Political unrest, fiscal deficits, and inflation threaten the stability of Hungary, Poland, and other countries. For now, investors are staying
Back in 1997 the young transforming economies of Central Europe were buffeted by the waves of the faraway Asian financial crisis. Today many analysts are warning that not only is Central Europe much more vulnerable to any future emerging-market financial crisis but that it could even be the trigger for such a crisis.
In recent months the political mood has turned sour right across Central Europe: Budapest has been convulsed by riots sparked by the prime minister's admission that he lied over the critical state of the public finances. In Warsaw the right-wing populist coalition has collapsed and investors are frightened by plans to limit central bank independence. In both countries the post-communist political consensus seems to have all but broken down.
The former Czechoslovakia is a more settled picture, though still alarming in contrasting ways. The Czech Republic has been without a proper government for more than four months, graphically symbolizing the long-term political deadlock that has blocked fundamental reform. In Slovakia, this summer's elections produced a government all too quickly, one viewed as the nightmare scenario by investors: a left-populist coalition pledging to reverse liberal reforms for which there had been little popular mandate in the first place.
This political turbulence is encouraging populism and delaying tough economic decisions. Fiscal deficits are ballooning as weak governments give up trying to slash public spending. Inflation is also on the rise, pushed by unsustainable wage rises and runaway consumer spending.
Rising inflation and fiscal deficits are forcing governments to abandon their timetables for adopting the euro, except for Slovakia where doubts remain over whether its 2009 target is still achievable. Hungary once planned to adopt the euro in 2006 but many analysts now predict 2014 could be the earliest date, later even than Bulgaria, which is not even a European Union member yet.
While long-neglected political and economic problems have piled up, Central Europe's vulnerability to a sudden loss of investor confidence has increased since 1997.
The foreign exposure of Central European countries has deepened, with the region's debt market soaring from 4 billion euros in 1999 to 35 billion euros today, according to the ING bank. The kind of investor has also changed, with huge volumes of "hot," footloose, leveraged money, particularly hedge funds, pouring into a region seen as a no-brainer investment play because of its yield convergence with the rest of the EU.
As the international financial environment turns less benign because of rising interest rates and a potential slowdown in the United States, some analysts predict that Central Europe's woes or a future external event could trigger a stampede of hot money. This would affect every country regardless of its individual circumstances because of the way the region is viewed a whole.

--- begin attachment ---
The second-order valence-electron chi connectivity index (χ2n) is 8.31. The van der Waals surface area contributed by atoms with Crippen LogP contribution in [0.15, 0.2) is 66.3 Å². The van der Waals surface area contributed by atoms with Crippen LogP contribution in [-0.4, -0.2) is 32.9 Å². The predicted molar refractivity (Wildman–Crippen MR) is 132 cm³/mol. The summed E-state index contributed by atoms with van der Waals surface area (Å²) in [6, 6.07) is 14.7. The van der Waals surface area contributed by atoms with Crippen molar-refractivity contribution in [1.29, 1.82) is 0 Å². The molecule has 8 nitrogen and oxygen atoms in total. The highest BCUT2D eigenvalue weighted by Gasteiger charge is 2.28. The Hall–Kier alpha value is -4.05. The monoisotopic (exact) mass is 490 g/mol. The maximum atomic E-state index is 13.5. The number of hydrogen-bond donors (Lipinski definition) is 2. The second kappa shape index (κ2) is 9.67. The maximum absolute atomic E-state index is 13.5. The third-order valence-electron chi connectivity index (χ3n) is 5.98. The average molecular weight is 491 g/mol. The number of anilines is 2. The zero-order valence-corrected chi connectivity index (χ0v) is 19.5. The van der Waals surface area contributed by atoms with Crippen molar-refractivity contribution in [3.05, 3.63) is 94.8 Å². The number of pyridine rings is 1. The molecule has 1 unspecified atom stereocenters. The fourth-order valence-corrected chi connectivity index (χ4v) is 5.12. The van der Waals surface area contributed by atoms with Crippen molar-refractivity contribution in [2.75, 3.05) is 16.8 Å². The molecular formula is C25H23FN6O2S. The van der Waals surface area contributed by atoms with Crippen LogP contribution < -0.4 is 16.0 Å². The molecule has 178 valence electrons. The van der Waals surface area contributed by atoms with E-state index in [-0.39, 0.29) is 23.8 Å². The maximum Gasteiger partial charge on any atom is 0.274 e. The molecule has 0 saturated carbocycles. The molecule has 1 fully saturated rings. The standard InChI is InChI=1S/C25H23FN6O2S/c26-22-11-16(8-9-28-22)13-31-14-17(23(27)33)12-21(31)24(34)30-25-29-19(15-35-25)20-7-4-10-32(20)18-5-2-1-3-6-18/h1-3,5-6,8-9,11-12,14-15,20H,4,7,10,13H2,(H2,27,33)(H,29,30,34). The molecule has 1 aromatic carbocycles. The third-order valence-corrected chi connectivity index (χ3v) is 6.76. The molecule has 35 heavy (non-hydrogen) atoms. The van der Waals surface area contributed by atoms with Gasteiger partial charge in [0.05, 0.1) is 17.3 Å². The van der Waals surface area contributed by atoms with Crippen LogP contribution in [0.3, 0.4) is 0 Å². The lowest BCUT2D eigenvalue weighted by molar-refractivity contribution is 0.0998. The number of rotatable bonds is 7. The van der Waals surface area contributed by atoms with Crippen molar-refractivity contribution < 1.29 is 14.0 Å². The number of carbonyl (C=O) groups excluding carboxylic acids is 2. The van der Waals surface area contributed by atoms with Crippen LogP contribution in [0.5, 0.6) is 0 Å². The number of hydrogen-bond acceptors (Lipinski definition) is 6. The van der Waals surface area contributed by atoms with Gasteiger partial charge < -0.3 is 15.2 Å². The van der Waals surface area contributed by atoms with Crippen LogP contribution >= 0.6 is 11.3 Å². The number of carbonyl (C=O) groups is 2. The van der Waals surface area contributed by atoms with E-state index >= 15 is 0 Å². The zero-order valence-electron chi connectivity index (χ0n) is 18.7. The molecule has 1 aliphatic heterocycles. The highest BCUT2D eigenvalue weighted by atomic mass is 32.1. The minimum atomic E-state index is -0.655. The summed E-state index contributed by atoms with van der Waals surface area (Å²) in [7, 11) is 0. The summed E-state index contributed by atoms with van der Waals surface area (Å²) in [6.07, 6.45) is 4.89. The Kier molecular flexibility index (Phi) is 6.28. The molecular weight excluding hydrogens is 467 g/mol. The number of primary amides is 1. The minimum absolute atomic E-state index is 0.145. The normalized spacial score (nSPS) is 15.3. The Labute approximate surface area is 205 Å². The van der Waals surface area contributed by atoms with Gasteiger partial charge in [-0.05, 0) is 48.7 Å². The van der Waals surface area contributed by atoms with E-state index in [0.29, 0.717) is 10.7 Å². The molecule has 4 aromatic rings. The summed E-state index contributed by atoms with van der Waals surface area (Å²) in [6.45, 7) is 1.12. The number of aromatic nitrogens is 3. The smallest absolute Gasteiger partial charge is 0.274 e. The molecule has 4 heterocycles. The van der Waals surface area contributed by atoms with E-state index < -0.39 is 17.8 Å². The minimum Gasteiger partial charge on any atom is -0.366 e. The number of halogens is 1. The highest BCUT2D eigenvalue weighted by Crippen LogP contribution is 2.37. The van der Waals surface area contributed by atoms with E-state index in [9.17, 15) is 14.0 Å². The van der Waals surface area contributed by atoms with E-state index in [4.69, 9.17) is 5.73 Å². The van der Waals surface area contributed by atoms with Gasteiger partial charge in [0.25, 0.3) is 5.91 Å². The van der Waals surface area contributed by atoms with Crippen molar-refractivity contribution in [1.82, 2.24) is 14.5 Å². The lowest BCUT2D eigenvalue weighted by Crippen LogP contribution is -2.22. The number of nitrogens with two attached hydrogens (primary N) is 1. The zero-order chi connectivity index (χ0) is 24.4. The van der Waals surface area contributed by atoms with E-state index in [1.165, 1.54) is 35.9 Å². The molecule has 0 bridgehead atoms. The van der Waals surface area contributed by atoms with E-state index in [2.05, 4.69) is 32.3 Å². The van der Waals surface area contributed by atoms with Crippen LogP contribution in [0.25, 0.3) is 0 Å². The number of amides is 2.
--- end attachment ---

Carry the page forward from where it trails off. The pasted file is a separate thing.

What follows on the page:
Yet, Central Europe seems to have emerged virtually unscathed from its autumn of discontent. The Hungarian forint the most vulnerable regional currency has now recovered virtually all its losses, while bond yields are up only 30 basis points and shares are down just 2 percent.
One reason for the calm is that investors tuned out most of the political noise. They were delighted that at last a Hungarian premier had acknowledged the need for radical fiscal reform and were only worried that he would fall before he could launch it. Polish politics is regarded as one long mess and early elections could only bring about an improvement on the current government. In Slovakia, investors returned once they realized that the government's bark was worse than its bite. As for the Czech Republic, the election deadlock was seen as a no-change scenario because there has not been a strong reforming government since the early 1990s.
Secondly, economic fundamentals remain strong when compared to the Asian economies of the late 1990s and floating exchange rates give the Central European currencies much more of a cushion.
Hungary remains the exception because of its anemic growth, worrying budget and current-account deficits and the amount of consumer borrowing in foreign currencies. However, even before last month's riots many foreign investors had already scaled back their exposure there and gone short on the forint because of their concerns over the country's fiscal position.
Central Europe escaped this round of serious turbulence but this is not to say it will next time, particularly if populist politics block reform just when its currencies have to spend two years locked into the ERM II exchange-rate band preparing for euro adoption.
Central Europe's problems are deep-seated but long-term. In particular, state pension systems face crisis in the long term in the Czech Republic and Hungary, as the European Commission reported recently. Investors may not panic now but they will start to lose confidence if there are no plans at least to reform these costly state programs in the short to medium run.